This study uses a combination of satellite imagery and GIS data, a vegetation map, interview data, and on-site field studies to map detailed natural vegetation to land-use conversion pathways (~22,000 possible combinations) in the seasonal tropics of Santa Cruz Department in southeastern Bolivia from 1994 to 2008. We mapped a suite of land-use classes based on the seasonal phenology of double- and single season cropping regimes; pasture; and bare soil cropland (fallow). Analyses focus specifically on the Corredor Bioceánico, which bisects some of the most sensitive and poorly understood ecosystems in the world and indirectly creating one of the most important agricultural region-deforestation hotspots in South America at the present time. Training data to predict class membership were based on MODIS NDVI annual mean, maximum, minimum, and amplitude derived from field observations, semi-structured interviews, and aerial videography. Results show that over 8,000km2 of forest was lost during the 14-year study period. In the first years of cultivation, pasture is the dominant land use, but quickly gives way to cropland. The main findings according to forest type is that transitional forest types on deep and poorly drained soils of alluvial plains have lost the most in terms of percentage area cleared. The resulting transition pathways can potentially provide decision-makers with more detailed insight as to the proximate causes or driving forces of land change in addition to the most threatened forests remaining in the Tierras Bajas and those most likely to be cleared in the Brazilian Shield and Pantanal.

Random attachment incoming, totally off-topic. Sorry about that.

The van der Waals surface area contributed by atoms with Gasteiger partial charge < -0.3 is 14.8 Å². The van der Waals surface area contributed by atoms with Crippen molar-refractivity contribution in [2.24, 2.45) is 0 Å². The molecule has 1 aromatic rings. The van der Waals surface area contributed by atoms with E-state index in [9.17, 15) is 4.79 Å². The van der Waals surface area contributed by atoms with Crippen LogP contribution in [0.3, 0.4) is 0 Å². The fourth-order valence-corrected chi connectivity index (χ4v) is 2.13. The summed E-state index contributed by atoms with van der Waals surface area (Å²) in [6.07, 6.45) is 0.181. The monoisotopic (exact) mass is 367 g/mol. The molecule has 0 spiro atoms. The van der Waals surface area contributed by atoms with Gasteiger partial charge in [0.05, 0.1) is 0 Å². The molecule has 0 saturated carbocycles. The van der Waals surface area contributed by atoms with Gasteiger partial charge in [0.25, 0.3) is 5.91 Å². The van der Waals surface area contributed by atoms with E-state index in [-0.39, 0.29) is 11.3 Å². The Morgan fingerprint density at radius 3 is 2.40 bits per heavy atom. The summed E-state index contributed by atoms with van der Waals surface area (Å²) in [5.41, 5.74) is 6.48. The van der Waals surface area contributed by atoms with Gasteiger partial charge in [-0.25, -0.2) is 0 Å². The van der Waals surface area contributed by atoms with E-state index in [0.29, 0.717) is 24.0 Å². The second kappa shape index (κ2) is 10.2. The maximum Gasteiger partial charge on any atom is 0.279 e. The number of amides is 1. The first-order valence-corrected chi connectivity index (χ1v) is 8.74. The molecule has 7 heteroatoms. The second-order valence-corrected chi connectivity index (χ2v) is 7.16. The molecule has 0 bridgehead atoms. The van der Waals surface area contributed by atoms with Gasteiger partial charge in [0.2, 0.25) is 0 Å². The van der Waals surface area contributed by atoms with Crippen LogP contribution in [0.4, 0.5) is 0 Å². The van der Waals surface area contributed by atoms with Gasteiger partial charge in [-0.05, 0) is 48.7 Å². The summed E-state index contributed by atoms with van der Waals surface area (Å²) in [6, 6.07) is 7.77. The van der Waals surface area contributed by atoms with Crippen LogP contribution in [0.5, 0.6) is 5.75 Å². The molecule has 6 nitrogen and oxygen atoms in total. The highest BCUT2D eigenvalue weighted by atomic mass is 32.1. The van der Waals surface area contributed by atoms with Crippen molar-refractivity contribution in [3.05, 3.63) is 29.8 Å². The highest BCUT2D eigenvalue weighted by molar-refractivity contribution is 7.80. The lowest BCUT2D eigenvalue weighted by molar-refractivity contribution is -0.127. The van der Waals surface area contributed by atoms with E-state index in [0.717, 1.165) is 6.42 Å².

- Decision trees
- Land-use and land-cover change